HDR support in Wayland/Weston

Chris Murphy lists at colorremedies.com
Mon Feb 18 17:44:15 UTC 2019

On Fri, Feb 1, 2019 at 3:43 AM Pekka Paalanen <ppaalanen at gmail.com> wrote:
> On Thu, 31 Jan 2019 12:03:25 -0700
> Chris Murphy <lists at colorremedies.com> wrote:
> > I'm pretty sure most every desktop environment and distribution have
> > settled on colord as the general purpose service.
> > https://github.com/hughsie/colord
> > https://www.freedesktop.org/software/colord/
> FWIW, Weston already has a small plugin to use colord. The only thing
> it does to apply anything is to set the simplest form of the gamma
> ramps.

Short version:
Having just briefly looked that code, my best guess is colord is
probably reading a vcgt tag in the ICC profile for the display, and
applying it to the video card LUT (or one of them anyway).

Super extra long version:
In ancient times (two decades+) there was a clear separation between
display calibration (change the device) and characterization (record
its behavior). Calibration was a combination of resetting and fiddling
with display controls like brightness and contrast, and then also
leveraging the at best 8 bit per channel LUT in the video card to
achieve the desired white point and tone curve per channel.
Characterization, which results in an ICC profile, happens on top of
that. The profile is valid only when the calibration is applied, both
the knob fiddling part and the applicable LUT in the video card. The
LUT information used to be kept in a separate file, and then circa 15
years ago Apple started to embed this information into the ICC profile
as the vcgt tag, and the operating system display manager reads that
tag and applies it to the video card LUT prior to login time. This has
become fairly widespread, even though I'm not finding vcgt in the
published ICC v4.3 spec. But they do offer this document:

There are some test profiles that contain various vcgt tags here:

You really must have a reliable central service everyone agrees on to
apply such a LUT, and then also banning anything else from setting a
conflicting LUT. Again in ancient times we had all sorts of problems
with applications messing around with the LUT, and instead of reading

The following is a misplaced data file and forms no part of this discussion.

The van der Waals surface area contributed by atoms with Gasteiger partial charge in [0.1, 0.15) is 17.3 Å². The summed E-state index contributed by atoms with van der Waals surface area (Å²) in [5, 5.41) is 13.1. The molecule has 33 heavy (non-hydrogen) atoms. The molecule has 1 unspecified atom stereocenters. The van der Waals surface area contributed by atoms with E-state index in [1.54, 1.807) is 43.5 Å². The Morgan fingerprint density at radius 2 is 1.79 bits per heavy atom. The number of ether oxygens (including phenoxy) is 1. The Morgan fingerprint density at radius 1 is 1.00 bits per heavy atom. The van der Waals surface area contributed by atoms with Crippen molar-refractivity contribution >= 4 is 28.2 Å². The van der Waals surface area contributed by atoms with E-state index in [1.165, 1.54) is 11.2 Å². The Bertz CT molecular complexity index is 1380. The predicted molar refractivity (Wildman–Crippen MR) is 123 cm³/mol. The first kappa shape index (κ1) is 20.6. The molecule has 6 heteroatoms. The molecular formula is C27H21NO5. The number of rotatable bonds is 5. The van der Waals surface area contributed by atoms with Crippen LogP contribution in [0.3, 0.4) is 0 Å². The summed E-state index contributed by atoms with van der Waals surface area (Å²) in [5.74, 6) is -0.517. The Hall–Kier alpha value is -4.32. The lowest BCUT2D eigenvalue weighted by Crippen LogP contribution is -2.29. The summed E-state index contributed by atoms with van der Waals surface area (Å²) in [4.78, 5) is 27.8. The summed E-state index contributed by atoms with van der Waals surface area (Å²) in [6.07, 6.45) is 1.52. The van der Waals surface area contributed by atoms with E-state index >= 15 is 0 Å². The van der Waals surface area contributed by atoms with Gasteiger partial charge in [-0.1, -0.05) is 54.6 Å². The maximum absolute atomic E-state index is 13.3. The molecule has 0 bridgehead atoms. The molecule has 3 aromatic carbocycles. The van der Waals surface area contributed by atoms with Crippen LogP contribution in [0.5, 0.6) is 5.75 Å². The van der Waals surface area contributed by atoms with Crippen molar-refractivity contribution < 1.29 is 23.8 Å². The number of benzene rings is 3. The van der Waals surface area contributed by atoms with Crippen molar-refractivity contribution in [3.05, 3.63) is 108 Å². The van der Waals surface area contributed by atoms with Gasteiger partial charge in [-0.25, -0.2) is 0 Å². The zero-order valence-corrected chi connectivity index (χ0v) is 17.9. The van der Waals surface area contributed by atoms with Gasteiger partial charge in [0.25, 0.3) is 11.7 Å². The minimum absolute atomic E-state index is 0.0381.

it first and restoring it the same way, they just reset it to some
default, thereby making the ICC profile invalid.

The primary reason, again historically, for setting the white point
outside of software (ideally set correctly in the display itself; less
ideal is using a video card LUT) is because mismatching white points
are really distracting, it prevents proper adaptation, and therefore
everything looks wrong. Ironically the color managed content is
decently likely to look more wrong than non-color-managed content. Why
would there be mismatching white points? Correct white point fully
color managed content in an application window, but not any other
application or the surrounding UI of the desktop environment.

Ergo, some kind of "calibration" of white point independent of the
color management system. Sometimes this is just a preset in the
display's on-screen menu. Getting the display white point in the ball
park of target white point means a less aggressive LUT in the video
card, or even ideally a linear LUT.

Alternatively, you decide you're going to have some master of all
pixels. That's the concept of full display compensation, where every
pixel is subject to color management transforms regardless of its
source application, all normalized to a single intermediate color
space. In theory if you throw enough bits at this intermediate space,
you could forgo the video card LUT based calibration.

The next workflow gotcha, is multiple displays. In designing a color
management system for an OS you have to decide if applications will
have the option to display across multiple displays, each of which
could have their own display profile.

I agree with Graeme that having different pipelines for calibration or
characterization is asking for big trouble. The thing I worry about,
is whether it's possible for each application to effectively have
unique pipelines because they're all using different rendering
libraries. The idea we'd have application specific characterization to
account for each application pipeline just spells doom. The return of
conflicting video card LUTs would be a nightmare.

Chris Murphy

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